Tribune de Genève.
In the Italian-speaking canton of Ticino in Switzerland, more than one of four workers lives across the border. Numbers have doubled since 2002 when Switzerland agreed to open its job market to EU citizens. By the middle of 2015 there were over 62,000 EU-based workers, mainly from Italy, crossing the border to work.
Concerned by the impact this might be having on local Swiss workers, Ticino’s parliament and the Swiss Secretariat for the Economy (SECO) – the department that monitors unemployment, asked the Swiss Italian University (IRE) to conduct research on the subject. The study’s conclusions were recently leaked to the press.
What did the study conclude?
The study says “there was nothing proving cross-border workers had increased the risk of unemployment among the resident population”. Essentially, cross-border workers have not been substituting by local ones. In addition, it said the canton’s unemployment is stable at 3.4%, 0.2% higher than the national average.
- Why Geneva’s unemployment is higher than Zurich’s (Le News – 25.03.15)
Official unemployment statistics show that unemployment was 2.9% in Ticino in May 2002, the last month before Switzerland gave EU citizens access to their job market, and 3.5% in May 2015. The same percentages across all of Switzerland were 2.3% in May 2002 and 3.2% in May 2015. The rates for September 2015 were 3.4% in Ticino and 3.2% for Switzerland.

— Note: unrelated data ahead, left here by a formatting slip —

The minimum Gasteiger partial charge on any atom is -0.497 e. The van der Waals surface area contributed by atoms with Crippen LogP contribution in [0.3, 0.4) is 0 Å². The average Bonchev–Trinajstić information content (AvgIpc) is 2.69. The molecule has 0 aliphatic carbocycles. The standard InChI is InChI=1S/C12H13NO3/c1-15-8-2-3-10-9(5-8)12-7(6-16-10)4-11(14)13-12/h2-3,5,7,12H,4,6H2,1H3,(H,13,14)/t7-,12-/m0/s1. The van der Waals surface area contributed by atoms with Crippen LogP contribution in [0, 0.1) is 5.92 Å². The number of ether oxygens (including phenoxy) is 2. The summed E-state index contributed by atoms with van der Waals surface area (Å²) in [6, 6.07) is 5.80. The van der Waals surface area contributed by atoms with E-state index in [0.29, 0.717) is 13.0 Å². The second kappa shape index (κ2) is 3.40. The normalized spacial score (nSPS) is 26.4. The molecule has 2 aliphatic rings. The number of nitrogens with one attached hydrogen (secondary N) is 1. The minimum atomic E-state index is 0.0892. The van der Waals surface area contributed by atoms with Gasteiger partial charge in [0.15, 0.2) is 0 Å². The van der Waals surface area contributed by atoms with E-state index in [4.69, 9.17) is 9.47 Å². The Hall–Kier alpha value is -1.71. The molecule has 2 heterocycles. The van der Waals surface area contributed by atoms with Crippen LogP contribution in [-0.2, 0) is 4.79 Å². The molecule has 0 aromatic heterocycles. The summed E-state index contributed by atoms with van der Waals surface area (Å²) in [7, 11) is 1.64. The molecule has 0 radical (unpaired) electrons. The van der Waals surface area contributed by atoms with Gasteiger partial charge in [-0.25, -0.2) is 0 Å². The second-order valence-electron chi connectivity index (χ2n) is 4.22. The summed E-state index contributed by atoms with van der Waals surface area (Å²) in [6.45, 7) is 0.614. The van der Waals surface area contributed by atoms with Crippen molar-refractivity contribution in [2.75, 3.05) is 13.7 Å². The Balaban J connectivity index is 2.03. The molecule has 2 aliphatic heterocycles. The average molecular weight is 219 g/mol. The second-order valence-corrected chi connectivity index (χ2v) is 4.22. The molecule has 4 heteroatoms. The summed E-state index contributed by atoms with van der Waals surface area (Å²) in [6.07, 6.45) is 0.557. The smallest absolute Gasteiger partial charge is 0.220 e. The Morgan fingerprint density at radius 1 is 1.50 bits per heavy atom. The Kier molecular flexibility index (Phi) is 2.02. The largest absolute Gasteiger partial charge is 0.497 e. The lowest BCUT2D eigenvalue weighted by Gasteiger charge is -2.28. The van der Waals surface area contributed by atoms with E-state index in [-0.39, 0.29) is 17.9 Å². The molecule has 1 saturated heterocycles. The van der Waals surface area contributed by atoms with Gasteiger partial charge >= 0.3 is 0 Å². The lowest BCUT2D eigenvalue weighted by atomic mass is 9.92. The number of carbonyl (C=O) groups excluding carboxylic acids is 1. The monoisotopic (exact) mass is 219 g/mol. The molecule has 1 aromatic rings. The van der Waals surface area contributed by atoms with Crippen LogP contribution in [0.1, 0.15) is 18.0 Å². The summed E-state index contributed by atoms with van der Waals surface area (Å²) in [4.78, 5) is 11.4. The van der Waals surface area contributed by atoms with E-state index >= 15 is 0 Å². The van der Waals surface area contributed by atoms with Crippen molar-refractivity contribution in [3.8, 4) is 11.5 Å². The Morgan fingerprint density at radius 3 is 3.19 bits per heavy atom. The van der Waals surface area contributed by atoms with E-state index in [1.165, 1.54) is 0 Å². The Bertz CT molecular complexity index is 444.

Researchers also surveyed 328 local employers, asking them how important the sometimes lower salaries demanded by cross-border workers were when deciding who to recruit. Overall this factor was seen as secondary. Those employed were chosen primarily for their skills and experience according to the study.
Lively response to an unexpected conclusion
Politicians across the spectrum have reacted with dismay. Some have suggested the study was incomplete and flawed. A member of the PDC said “The reality I’ve observed everyday on the ground, particularly while working with the unions, is completely different”. “It’s like asking pimps if their girls are happy” said the former coordinator of the Green party Sergio Savoia on Facebook. Others attacked SECO, which responded saying they couldn’t comment on a study that had not been officially released.
The Swiss Italian University (IRE) released a statement saying “the methodology used is based on the latest analytical techniques” adding “In Ticino we sometimes find it hard to accept scientific reality”.
The study’s conclusions are in line with an economic concept known as the Lump of Labour Fallacy. The concept challenges the idea that the amount of work available to workers is fixed. Those who believe there is a fixed amount of work fear immigrant workers and late retirees will exclude other workers from the job market. Those who believe the Lump of Labour Fallacy think this is nonsense. If immigration were to double a nation’s population, surely half of them would not be unemployed. More people would mean building more houses, growing more food, schooling more children etc. All of this would mean more work. In an article entitled Keep on Trucking, the Economist challenges a Financial Times writer on this point when she argues old people should retire to make way for younger workers.